I went over to Merritt Island National Wildlife Refuge toward the end of August. I wasn’t expecting to see much, but I wanted to get out and photograph something. I’m glad I did, because the sunrise was one of the best I’ve ever watched.

Nature's GiftNature’s Gift

That photo’s from Veterans Memorial Park on the west side of the Indian River looking east toward MINWR and Kennedy Space Center. I was concentrating on the sunrise when I noticed several other folks had shown up. One was Pat H., who I’ve known for a while. I’m glad I ran into her since she was there to photograph the Artemis 1 SLS rocket on the pad at launch complex 39B. At the time, the planned launch was a couple days later. After we talked, I went and got my long lens to make a close up photo of it (the header image). You can see a higher res version on Flickr at this link: https://www.flickr.com/photos/edrosack/52311586034/in/dateposted-public/. I’d hoped to include a photo of the launch in today’s post too, but it’s been postponed. Hydrogen is tricky stuff!

After that I went through Gator Creek Road, Black Point Wildlife Drive, and also stopped by the Bairs Cove boat ramp. This kayaker had gotten up very early to go fishing. I didn’t see him catch anything while I was there though.

A fine morning for fishingA fine morning for fishing

I was happy to find this pretty, young Roseate Spoonbill and its reflection at one of the first corners on Gator Creek.

Spoonie!Spoonie!

Other birds were a bit scarce, but this Loggerhead Shrike flew right in front of my car and landed in a mangrove. I quickly rolled down the passenger window and pointed my lens at it. Auto focus is amazing now days. My camera locked on the bird in the middle of all those branches at the first shutter press (no – that doesn’t happen all the time!)

A Bird in the BushA Bird in the Bush (is worth two in the hand?)

I also saw some gators and a raccoon on Black Point, and 5 or more manatees at Bairs Cove – but didn’t get good photos of any of them.

Changing the subject, I was browsing my archives one day and found this image I’d never processed. It’s from one of my previous cameras (an IR converted Olympus E-PL5). I ran it through Lightroom’s enhance detail and the Topaz Sharpen AI plug in and it came out with an amazing amount of detail. I like the subject rendering and the background separation too.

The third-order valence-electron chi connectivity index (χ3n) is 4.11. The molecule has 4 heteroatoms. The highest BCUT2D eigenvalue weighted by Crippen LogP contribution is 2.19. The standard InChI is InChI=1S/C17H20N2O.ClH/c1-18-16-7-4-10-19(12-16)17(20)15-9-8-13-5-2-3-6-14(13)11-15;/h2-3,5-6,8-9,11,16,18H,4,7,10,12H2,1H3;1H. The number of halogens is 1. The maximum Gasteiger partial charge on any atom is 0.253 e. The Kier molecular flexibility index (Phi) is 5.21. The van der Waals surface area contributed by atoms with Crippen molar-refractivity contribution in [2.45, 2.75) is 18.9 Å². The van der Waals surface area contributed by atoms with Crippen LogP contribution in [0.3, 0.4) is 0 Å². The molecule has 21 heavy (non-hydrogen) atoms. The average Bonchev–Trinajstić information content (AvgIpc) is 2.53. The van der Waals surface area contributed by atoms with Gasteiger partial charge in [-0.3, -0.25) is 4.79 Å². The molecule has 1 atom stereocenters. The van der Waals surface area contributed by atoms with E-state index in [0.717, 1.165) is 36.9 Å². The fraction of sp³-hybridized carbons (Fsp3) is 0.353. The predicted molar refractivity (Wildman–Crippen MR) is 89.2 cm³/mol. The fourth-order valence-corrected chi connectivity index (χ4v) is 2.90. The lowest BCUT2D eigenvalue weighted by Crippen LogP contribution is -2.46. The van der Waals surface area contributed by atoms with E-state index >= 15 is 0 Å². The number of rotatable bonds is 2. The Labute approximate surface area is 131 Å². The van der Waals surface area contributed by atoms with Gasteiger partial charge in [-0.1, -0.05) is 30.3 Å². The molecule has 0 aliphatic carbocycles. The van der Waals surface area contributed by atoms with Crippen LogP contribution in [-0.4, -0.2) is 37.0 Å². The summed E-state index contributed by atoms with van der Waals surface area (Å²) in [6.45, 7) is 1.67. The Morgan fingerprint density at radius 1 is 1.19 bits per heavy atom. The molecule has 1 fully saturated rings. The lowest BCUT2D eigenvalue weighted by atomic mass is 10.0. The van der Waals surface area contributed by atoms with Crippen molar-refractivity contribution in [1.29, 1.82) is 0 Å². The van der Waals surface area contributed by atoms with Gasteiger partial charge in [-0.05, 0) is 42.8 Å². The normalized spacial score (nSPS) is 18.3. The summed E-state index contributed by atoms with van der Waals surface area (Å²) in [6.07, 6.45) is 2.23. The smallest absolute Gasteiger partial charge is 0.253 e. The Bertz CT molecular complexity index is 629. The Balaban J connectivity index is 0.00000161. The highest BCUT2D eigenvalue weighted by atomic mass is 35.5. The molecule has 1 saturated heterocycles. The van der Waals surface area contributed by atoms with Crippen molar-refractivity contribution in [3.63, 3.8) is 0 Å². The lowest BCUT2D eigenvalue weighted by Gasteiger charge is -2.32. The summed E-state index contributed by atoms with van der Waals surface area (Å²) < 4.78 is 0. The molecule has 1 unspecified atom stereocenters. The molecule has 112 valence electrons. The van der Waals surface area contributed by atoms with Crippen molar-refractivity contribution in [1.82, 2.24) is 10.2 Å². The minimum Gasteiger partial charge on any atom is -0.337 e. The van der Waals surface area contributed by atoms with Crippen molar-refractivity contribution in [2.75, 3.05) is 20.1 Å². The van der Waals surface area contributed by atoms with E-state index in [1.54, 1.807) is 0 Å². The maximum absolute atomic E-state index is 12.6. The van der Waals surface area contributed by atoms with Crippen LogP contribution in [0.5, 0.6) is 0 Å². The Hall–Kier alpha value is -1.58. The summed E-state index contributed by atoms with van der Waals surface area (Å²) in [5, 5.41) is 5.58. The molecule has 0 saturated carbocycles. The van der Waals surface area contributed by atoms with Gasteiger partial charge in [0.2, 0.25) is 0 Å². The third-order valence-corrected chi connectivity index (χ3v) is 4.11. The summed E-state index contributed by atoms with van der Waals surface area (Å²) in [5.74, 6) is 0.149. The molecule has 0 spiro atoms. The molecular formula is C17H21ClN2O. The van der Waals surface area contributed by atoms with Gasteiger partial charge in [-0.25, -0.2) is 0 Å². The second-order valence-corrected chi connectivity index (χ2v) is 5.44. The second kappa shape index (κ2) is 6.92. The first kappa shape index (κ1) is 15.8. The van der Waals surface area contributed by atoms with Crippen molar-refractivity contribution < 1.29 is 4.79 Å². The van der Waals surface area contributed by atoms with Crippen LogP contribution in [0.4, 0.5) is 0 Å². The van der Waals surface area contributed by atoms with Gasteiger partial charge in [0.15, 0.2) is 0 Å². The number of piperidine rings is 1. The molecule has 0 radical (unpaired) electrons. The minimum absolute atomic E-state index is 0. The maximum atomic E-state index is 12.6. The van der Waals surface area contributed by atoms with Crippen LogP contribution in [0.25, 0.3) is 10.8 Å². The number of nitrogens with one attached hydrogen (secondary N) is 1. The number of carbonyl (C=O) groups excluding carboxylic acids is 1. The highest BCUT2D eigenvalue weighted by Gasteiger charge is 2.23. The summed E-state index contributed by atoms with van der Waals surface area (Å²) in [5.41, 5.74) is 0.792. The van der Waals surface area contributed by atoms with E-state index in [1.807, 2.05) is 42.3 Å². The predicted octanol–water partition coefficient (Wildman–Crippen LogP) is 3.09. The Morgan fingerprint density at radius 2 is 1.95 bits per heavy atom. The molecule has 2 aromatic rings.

IR SunflowerIR Sunflower

A few days later, I ran across this blog post http://infraedd.blogspot.com/2014/03/cameras-fuji-x100-hoya-r72-filter.html. He talks about using an R72 filter on a Fuji X100 to make infrared photos. I’ve tried R72 filters before (a long time ago) but maybe I should take another look at them. It would be an inexpensive way to occasionally do a bit of IR photography.

In other news, we’d planned some travel but that got postponed while we dealt with a broken central air conditioner here in hot, humid Florida. Supply chain issues mean it takes a very long time to get a replacement compressor (and other parts). Hopefully that’s behind us now (I hope Murphy doesn’t read this). As a side note, I didn’t realize Portable ACs work as well as they do!

Sorry to ramble on for so long. I suspect that my posts will be longer since they’re less frequent now. I hope all of you are doing well. Thanks for stopping by and reading my blog. Stay positive, be kind, take care of yourselves and each other. And if you can, make some photos!

©2022, Ed Rosack. All rights reserved

A Motionless Marina Morning

The wind’s often calm before dawn (maybe this is why: https://www.chicagotribune.com/weather/ct-wea-1220-asktom-20151218-column.html). When you’re photographing around boats, even calm winds can move the mast tips (or the hulls) enough to blur them in a long exposure. But that wasn’t happening that morning at the Sanford Marina.

Glassy HarborGlassy Harbor (24mm, f/5.6 @ 25s, ISO 100).

My weather app said the wind was 2 mph – about as calm as it gets. Very good for low light photography. Not so good for keeping biting insects away, but artists have to suffer, right?

Paddle wheel and yachtsPaddle wheel and yachts. I Like the juxtaposition of the aft end of the St. Johns Rivership Company’s Barbara Lee with the modern yachts. (34mm, f/11 at 15s, ISO 100)

If the wind’s smearing your subjects, you can try making an extra frame at a higher ISO value to increase your shutter speed. Then you can blend the water and sky from your long exposure frame with the faster shutter speed frame to reduce bluring. But it’s not ideal: the higher ISO may reduce image quality and blending can be tricky with moving subjects. I’m glad I didn’t have to do that for these – things were stock-still!